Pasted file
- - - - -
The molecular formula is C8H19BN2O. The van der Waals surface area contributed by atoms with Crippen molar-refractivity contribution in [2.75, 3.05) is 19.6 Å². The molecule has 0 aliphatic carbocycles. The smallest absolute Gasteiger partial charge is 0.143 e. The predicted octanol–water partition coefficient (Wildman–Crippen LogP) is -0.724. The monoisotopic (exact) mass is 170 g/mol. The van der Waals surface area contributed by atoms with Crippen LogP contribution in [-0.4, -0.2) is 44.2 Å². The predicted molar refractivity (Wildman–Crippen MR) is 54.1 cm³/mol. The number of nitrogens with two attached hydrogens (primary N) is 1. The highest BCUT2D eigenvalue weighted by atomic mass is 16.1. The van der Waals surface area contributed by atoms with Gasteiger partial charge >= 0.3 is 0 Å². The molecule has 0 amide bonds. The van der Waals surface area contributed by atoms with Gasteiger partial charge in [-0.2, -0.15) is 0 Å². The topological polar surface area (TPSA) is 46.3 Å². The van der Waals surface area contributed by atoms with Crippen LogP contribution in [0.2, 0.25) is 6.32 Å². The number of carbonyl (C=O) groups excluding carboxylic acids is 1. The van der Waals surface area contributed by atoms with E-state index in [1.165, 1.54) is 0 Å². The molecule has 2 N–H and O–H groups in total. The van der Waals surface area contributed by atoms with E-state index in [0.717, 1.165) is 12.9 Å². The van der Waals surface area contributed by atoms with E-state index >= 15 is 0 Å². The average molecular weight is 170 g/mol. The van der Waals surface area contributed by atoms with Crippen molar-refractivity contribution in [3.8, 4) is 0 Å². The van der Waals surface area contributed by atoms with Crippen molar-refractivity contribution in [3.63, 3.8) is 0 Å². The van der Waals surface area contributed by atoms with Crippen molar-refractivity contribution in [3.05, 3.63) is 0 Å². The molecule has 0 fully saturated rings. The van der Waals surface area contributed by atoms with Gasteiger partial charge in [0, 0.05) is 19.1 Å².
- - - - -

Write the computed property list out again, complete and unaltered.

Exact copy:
The molecular formula is C8H19BN2O. The van der Waals surface area contributed by atoms with Crippen molar-refractivity contribution in [2.75, 3.05) is 19.6 Å². The molecule has 0 aliphatic carbocycles. The smallest absolute Gasteiger partial charge is 0.143 e. The predicted octanol–water partition coefficient (Wildman–Crippen LogP) is -0.724. The monoisotopic (exact) mass is 170 g/mol. The van der Waals surface area contributed by atoms with Crippen LogP contribution in [-0.4, -0.2) is 44.2 Å². The predicted molar refractivity (Wildman–Crippen MR) is 54.1 cm³/mol. The number of nitrogens with two attached hydrogens (primary N) is 1. The highest BCUT2D eigenvalue weighted by atomic mass is 16.1. The van der Waals surface area contributed by atoms with Gasteiger partial charge >= 0.3 is 0 Å². The molecule has 0 amide bonds. The van der Waals surface area contributed by atoms with Gasteiger partial charge in [-0.2, -0.15) is 0 Å². The topological polar surface area (TPSA) is 46.3 Å². The van der Waals surface area contributed by atoms with Crippen LogP contribution in [0.2, 0.25) is 6.32 Å². The number of carbonyl (C=O) groups excluding carboxylic acids is 1. The van der Waals surface area contributed by atoms with E-state index in [1.165, 1.54) is 0 Å². The molecule has 2 N–H and O–H groups in total. The van der Waals surface area contributed by atoms with E-state index in [0.717, 1.165) is 12.9 Å². The van der Waals surface area contributed by atoms with E-state index >= 15 is 0 Å². The average molecular weight is 170 g/mol. The van der Waals surface area contributed by atoms with Crippen molar-refractivity contribution in [3.8, 4) is 0 Å². The van der Waals surface area contributed by atoms with Crippen molar-refractivity contribution in [3.63, 3.8) is 0 Å². The van der Waals surface area contributed by atoms with Crippen molar-refractivity contribution in [3.05, 3.63) is 0 Å². The molecule has 0 fully saturated rings. The van der Waals surface area contributed by atoms with Gasteiger partial charge in [0, 0.05) is 19.1 Å².